College trustees and regents are indeed guilty of hypocrisy, but the protesters themselves know exactly what they are doing and are not ashamed. This travesty will continue until trustees are held accountable for their malfeasance. It is further hypocrisy that the progressive/liberals, who shop the courts around the country for judges sympathetic to their causes and then hide behind their, often biased and erroneous, rulings, willfully ignore volumes of Supreme Court opinions on campus free speech.

That the 1st Amendment applies on the public university campus is settled law. Public universities have long occupied a special niche in the Supreme Court’s First Amendment jurisprudence. Indeed, the Court has held that 1st Amendment protections on campus are necessary for the preservation of our democracy.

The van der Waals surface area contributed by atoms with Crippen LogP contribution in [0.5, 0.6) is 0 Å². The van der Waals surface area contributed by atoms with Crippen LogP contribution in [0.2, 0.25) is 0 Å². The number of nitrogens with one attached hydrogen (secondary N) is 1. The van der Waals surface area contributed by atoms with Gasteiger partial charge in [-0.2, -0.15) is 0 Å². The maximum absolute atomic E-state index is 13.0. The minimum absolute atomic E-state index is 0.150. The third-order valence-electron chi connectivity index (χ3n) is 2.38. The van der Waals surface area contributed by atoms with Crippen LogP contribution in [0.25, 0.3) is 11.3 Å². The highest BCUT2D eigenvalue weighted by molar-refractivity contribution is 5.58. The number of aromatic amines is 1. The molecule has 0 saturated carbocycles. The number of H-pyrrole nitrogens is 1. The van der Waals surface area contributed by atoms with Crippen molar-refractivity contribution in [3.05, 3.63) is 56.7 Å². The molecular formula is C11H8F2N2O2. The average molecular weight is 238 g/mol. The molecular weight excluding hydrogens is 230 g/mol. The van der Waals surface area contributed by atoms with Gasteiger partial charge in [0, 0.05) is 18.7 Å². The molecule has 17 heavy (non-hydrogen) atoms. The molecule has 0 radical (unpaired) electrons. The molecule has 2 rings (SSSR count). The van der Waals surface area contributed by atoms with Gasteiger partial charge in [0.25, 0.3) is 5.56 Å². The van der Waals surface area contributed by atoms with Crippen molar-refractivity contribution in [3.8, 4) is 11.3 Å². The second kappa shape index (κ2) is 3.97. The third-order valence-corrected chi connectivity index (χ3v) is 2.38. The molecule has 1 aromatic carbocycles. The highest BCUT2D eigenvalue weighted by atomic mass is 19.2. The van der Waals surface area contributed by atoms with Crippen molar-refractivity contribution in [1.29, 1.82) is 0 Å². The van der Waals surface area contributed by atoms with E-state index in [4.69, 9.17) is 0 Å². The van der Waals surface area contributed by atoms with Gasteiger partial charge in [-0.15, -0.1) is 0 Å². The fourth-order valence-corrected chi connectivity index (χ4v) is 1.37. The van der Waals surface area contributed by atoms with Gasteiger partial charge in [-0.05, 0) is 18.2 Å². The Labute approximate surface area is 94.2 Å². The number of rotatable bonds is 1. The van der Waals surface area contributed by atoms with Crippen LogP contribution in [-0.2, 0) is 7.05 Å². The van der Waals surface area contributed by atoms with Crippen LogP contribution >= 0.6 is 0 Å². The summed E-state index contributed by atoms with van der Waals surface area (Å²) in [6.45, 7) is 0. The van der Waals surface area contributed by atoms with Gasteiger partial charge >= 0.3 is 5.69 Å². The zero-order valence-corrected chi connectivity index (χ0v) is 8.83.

Consider just a few of the hundreds of cases brought by free speech advocates against colleges and universities who have stomped all over the 1st Amendment rights of their students for their own, politically correct, reasons:

 Sweezy v. New Hampshire, 354 U.S. 234, 250 (1957): In Sweezy, the Court was faced with the question of whether the Attorney General of New Hampshire could prosecute an individual for refusal to answer questions about a lecture delivered at the State university concerning the Progressive Party of the United States. In holding for the teacher, the Court wrote eloquently that: